Carbon monoxide and lethal arrhythmias.

Research output: Contribution to journalArticle

Abstract

The effect of acute exposure to carbon monoxide on ventricular arrhythmias was studied in a previously described chronically maintained animal model of sudden cardiac death. In 60 percent of dogs with a healed anterior myocardial infarction, the combination of mild exercise and acute myocardial ischemia induces ventricular fibrillation. The events in this model are highly reproducible, thus allowing study by internal control analysis. Dogs that develop ventricular fibrillation during the test of exercise and acute myocardial ischemia are considered at high risk for sudden death and are defined as "susceptible"; dogs that survive the test without a fatal arrhythmia are considered at low risk for sudden death and are defined as "resistant." In the current study, the effects of carboxyhemoglobin levels ranging from 5 to 15 percent were tested in resistant and susceptible dogs. A trend toward higher heart rates was observed at all levels of carboxyhemoglobin, although significant differences were observed only with 15 percent carboxyhemoglobin. This trend was observed at rest and during exercise in both resistant and susceptible dogs. In resistant animals, in which acute myocardial ischemia is typically associated with bradycardia even under the control condition, this reflex response occurred earlier and was augmented after exposure to carbon monoxide. This effect may depend on the increased hypoxic challenge caused by carbon monoxide, and thus on an augmentation of the neural reflex activation or a sensitization of the sinus node to acetylcholine induced by hypoxia. In both resistant and susceptible dogs, carbon monoxide exposure induced a worsening of ventricular arrhythmias in a minority of cases. This worsening was not reproducible in subsequent trials. These data indicate that acute exposure to carbon monoxide is seldom arrhythmogenic in dogs that have survived myocardial infarction. Nevertheless, the observation that carbon monoxide exposure increases heart rate at rest and during moderate exercise may have clinical implications relevant to patients with coronary artery disease.(ABSTRACT TRUNCATED AT 400 WORDS)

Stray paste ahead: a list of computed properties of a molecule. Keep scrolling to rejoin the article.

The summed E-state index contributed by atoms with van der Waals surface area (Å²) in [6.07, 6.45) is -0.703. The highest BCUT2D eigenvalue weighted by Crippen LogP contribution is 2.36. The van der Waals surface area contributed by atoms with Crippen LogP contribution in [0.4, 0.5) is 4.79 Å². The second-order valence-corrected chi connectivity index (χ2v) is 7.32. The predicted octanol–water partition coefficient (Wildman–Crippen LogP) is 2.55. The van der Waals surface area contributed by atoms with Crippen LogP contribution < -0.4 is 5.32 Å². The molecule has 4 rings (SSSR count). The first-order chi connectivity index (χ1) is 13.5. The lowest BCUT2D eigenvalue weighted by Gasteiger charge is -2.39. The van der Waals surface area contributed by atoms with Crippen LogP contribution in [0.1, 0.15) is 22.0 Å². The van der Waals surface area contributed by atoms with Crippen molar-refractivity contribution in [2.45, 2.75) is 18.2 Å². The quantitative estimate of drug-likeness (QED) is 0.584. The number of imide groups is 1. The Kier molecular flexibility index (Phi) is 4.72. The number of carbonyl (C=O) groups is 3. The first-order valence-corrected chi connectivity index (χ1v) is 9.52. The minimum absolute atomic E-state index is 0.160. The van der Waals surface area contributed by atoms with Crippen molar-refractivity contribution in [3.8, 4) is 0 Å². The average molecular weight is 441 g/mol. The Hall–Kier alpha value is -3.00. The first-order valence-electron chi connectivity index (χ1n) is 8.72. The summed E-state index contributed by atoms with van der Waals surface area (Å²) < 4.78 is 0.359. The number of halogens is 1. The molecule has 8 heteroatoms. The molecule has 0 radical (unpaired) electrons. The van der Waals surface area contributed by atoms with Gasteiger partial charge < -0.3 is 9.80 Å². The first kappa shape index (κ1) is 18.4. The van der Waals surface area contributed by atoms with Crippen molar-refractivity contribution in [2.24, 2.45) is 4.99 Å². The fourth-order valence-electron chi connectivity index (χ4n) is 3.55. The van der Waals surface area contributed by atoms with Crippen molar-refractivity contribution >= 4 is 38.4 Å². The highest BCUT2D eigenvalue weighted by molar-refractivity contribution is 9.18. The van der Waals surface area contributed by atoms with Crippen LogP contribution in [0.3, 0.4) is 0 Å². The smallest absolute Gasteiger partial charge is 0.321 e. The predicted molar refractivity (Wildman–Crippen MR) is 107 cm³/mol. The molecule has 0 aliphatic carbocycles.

Original languageEnglish
Pages (from-to)1-17
Number of pages17
JournalResearch report (Health Effects Institute)
Issue number36
Publication statusPublished - Dec 1990

    Fingerprint

ASJC Scopus subject areas

  • Medicine(all)

Cite this